By the way, it gives me no joy whatsoever to write this. I would love to be in a position to recommend fiscal stimulus. The vast majority of us dismal mainstream economists believe that fiscal policy should be counter-cyclical, so that deficits are run up during recessions and run down during expansions. We would love to be recommending stimulus programs. However, the extent of the fiscal mis-management of the country means that there’s no room to do this.
He gives a clear very high level view of why a stimulus package would add rather than reduce the deficit in Ireland and continues –
These considerations mean that any attempt at fiscal stimulus will see the Irish budget deficit increase, not decrease. So what, I hear some of you say? We can pay back the debt over time. Well, you need to find someone to lend the money to you. Right now the bond market is very jittery about Ireland’s ability to pay back: For this reason, we’re paying three percent more on our debt than the Germans.
And like it or not, bond market participants go along with the boring mainstream analysis I described above: They believe stimulus packages would raise the deficit. If they see the Irish government acting in a way that, rather than reducing the deficit, would raise it for a number of years, they will just pack it in. Borrowing rates would either rise enough to offset any positive effect of stimulus or the bond market would just give up on lending to Ireland altogether.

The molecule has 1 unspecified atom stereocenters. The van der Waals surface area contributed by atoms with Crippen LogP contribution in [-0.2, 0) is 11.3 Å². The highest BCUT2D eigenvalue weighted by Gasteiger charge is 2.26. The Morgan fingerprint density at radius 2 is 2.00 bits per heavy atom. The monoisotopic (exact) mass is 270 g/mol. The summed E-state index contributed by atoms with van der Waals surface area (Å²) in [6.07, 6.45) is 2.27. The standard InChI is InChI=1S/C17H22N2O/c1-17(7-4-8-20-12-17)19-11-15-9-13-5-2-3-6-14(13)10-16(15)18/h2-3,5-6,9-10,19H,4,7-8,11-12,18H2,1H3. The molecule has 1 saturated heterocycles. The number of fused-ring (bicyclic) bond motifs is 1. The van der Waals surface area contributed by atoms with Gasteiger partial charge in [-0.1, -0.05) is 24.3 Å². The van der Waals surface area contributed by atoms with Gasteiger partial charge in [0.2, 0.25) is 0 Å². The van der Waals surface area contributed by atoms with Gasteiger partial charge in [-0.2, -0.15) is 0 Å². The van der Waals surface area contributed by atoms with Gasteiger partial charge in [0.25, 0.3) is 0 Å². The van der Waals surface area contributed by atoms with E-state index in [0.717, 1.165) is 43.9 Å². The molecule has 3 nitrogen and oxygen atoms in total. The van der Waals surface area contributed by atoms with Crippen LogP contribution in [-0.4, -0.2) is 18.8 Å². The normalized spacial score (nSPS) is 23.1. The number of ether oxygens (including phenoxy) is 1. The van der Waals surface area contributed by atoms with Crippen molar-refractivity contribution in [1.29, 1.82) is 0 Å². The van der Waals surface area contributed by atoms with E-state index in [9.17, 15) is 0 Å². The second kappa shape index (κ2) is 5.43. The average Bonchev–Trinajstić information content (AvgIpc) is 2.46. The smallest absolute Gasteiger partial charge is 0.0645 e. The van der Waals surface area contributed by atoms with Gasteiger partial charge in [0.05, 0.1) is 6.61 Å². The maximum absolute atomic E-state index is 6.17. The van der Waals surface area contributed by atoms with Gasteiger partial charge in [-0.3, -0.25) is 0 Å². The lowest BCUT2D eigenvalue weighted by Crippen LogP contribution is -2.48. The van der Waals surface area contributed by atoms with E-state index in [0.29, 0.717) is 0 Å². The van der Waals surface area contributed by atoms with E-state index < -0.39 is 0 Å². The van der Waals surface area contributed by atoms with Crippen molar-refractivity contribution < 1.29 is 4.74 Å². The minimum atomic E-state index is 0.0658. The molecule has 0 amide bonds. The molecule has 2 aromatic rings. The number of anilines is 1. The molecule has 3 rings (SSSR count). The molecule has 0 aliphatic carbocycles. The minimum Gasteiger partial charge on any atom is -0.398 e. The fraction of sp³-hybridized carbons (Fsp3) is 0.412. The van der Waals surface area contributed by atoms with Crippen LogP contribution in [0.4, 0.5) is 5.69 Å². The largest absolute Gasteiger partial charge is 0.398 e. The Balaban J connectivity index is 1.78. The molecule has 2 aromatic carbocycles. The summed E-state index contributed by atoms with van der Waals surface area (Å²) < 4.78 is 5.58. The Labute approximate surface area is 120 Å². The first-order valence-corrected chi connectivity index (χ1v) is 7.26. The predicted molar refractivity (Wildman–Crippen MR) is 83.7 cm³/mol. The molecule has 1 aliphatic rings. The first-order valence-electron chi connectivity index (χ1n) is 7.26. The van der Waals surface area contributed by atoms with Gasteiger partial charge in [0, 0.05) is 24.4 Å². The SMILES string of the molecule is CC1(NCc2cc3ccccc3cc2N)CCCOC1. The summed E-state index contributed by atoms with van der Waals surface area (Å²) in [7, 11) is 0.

Note that this isn’t a neoconservative conspiracy—the average market participant will always adopt the mainstream analysis, which in this case just means believing that stimulus packages tend to raise budget deficits.
It will be interesting to see the response from those economists advocating a stimulus package, is Karl Whelan right, or are our options truly limited?
P.S. For those who are interested, Keynes’ ‘The General Theory of Employment, Interest and Money’ is available via this link, at, em, Marxists.org.